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- The Young Step-Mother - 2/124 -


'And,' said Winifred, 'he no sooner recovers than he goes and marries our Albinia!'

'Two years, my dear.'

'Pray explain to me, Maurice, why, when people become widowed in any unusually lamentable way, they always are the first to marry again.'

'Incorrigible. I meant to make you pity him.'

'I did, till I found I had wasted my pity. Why could not these Meadowses look after his children! Why must the Colonel bring him here? I believe it was with malice prepense!'

'The Colonel went to see after him, and found him so drooping and wretched, that he insisted on bringing him home with him, and old Mrs. Meadows and her daughter almost forced him to accept the invitation.'

'They little guessed what the Colonel would be at!'

'You will be better now you have the Colonel to abuse,' said her husband.

'And pray what do you mean to say to the General?'

'Exactly what I think.'

'And to the aunts?' slyly asked the wife.

'I think I shall leave you all that correspondence. It will be too edifying to see you making common cause with the aunts.'

'That comes of trying to threaten one's husband; and here they come,' said Winifred. 'Well, Maurice, what can't be cured must be endured. Albinia'a heart is gone, he is a very good man, and spite of India, first wife, and melancholy, he does not look amiss!'

Mr. Ferrars smiled at the chary, grudging commendation of the tall, handsome man who advanced through the beech-wood, but it was too true that his clear olive complexion had not the line of health, that there was a world of oppression on his broad brow and deep hazel eyes, and that it was a dim, dreamy, reluctant smile that was awakened by the voice of the lady who walked by his side, as if reverencing his grave mood.

She was rather tall, very graceful, and well made, but her features were less handsome than sweet, bright, and sensible. Her hair was nut-brown, in long curled waves; her eyes, deep soft grey, and though downcast under the new sympathies, new feelings, and responsibilities that crowded on her, the smile and sparkle that lighted them as she blushed and nodded to her brother and sister, showed that liveliness was the natural expression of that engaging face.

Say what they would, it was evident that Albinia Ferrars had cast in her lot with Edmund Kendal, and that her energetic spirit and love of children animated her to embrace joyfully the cares which such a choice must impose on her.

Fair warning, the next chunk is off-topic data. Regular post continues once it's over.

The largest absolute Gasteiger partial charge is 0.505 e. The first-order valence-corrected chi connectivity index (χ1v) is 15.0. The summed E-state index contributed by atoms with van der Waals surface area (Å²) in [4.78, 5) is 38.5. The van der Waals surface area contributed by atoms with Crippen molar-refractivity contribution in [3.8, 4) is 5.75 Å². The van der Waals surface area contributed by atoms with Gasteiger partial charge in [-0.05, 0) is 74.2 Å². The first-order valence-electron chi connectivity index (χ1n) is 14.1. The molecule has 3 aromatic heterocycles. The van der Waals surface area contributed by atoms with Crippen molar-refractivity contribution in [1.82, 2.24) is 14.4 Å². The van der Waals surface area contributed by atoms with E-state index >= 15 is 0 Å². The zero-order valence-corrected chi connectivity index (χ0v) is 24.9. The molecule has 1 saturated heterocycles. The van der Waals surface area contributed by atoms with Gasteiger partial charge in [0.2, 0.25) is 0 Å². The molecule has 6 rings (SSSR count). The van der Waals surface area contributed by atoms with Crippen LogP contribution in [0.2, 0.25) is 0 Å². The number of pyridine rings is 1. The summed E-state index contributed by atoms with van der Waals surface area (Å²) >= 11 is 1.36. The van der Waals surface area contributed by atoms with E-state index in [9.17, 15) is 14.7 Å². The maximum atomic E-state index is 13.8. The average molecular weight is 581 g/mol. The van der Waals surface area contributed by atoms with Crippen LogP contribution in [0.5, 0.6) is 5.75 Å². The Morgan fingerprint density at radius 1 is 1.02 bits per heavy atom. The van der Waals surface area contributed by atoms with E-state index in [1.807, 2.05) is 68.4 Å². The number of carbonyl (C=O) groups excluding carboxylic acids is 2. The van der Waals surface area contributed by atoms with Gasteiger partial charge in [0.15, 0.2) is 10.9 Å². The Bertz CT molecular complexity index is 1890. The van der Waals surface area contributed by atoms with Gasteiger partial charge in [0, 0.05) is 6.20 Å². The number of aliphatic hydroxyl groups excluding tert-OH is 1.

As might have been perceived by one glance at the figure, step, and bearing of Mr. Ferrars, perfectly clerical though they were, he belonged to a military family. His father had been a distinguished Peninsular officer, and his brother, older by many years, held a command in Canada. Maurice and Albinia, early left orphans, had, with a young cousin, been chiefly under the charge of their aunts, Mrs. Annesley and Miss Ferrars, and had found a kind home in their house in Mayfair, until Maurice had been ordained to the family living of Fairmead, and his sister had gone to live with him there, extorting the consent of her elder brother to her spending a more real and active life than her aunts' round of society could offer her.

The aunts lamented, but they could seldom win their darling to them for more than a few weeks at a time, even after their nephew Maurice had--as they considered--thrown himself away on a little lively lady of Irish parentage, no equal in birth or fortune, in their opinion, for the grandson of Lord Belraven.

They had been very friendly to the young wife, but their hopes had all the more been fixed on Albinia; and even Winifred could afford them some generous pity in the engagement of their favourite niece to a retired East India Company's servant--a widower with three children.

CHAPTER II.

The equinoctial sun had long set, and the blue haze of March east wind had deepened into twilight and darkness when Albinia Kendal found herself driving down the steep hilly street of Bayford. The town was not large nor modern enough for gas, and the dark street was only lighted here and there by a shop of more pretension; the plate-glass of the enterprising draper, with the light veiled by shawls and ribbons, the 'purple jars,' green, ruby, and crimson of the chemist; and the modest ray of the grocer, revealing busy heads driving Saturday-night bargains.